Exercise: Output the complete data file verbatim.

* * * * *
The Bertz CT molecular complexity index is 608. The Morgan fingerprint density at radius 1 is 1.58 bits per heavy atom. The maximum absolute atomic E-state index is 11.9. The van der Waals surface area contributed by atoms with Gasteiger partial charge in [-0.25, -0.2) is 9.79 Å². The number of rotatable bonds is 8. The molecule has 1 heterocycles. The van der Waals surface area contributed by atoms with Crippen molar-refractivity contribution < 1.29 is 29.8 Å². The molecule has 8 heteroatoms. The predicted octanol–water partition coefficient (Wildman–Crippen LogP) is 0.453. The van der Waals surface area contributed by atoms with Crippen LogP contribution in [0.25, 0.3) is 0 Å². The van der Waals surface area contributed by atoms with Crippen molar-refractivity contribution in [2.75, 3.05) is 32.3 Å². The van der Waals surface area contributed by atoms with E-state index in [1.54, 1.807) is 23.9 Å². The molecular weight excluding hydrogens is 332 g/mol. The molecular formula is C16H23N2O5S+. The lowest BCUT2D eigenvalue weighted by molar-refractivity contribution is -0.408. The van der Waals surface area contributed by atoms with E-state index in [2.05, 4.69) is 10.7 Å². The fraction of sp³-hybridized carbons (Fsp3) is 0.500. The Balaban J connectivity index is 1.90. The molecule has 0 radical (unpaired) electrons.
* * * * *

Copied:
The Bertz CT molecular complexity index is 608. The Morgan fingerprint density at radius 1 is 1.58 bits per heavy atom. The maximum absolute atomic E-state index is 11.9. The van der Waals surface area contributed by atoms with Gasteiger partial charge in [-0.25, -0.2) is 9.79 Å². The number of rotatable bonds is 8. The molecule has 1 heterocycles. The van der Waals surface area contributed by atoms with Crippen molar-refractivity contribution < 1.29 is 29.8 Å². The molecule has 8 heteroatoms. The predicted octanol–water partition coefficient (Wildman–Crippen LogP) is 0.453. The van der Waals surface area contributed by atoms with Crippen LogP contribution in [0.25, 0.3) is 0 Å². The van der Waals surface area contributed by atoms with Crippen molar-refractivity contribution in [2.75, 3.05) is 32.3 Å². The van der Waals surface area contributed by atoms with E-state index in [1.54, 1.807) is 23.9 Å². The molecular weight excluding hydrogens is 332 g/mol. The molecular formula is C16H23N2O5S+. The lowest BCUT2D eigenvalue weighted by molar-refractivity contribution is -0.408. The van der Waals surface area contributed by atoms with E-state index in [2.05, 4.69) is 10.7 Å². The fraction of sp³-hybridized carbons (Fsp3) is 0.500. The Balaban J connectivity index is 1.90. The molecule has 0 radical (unpaired) electrons.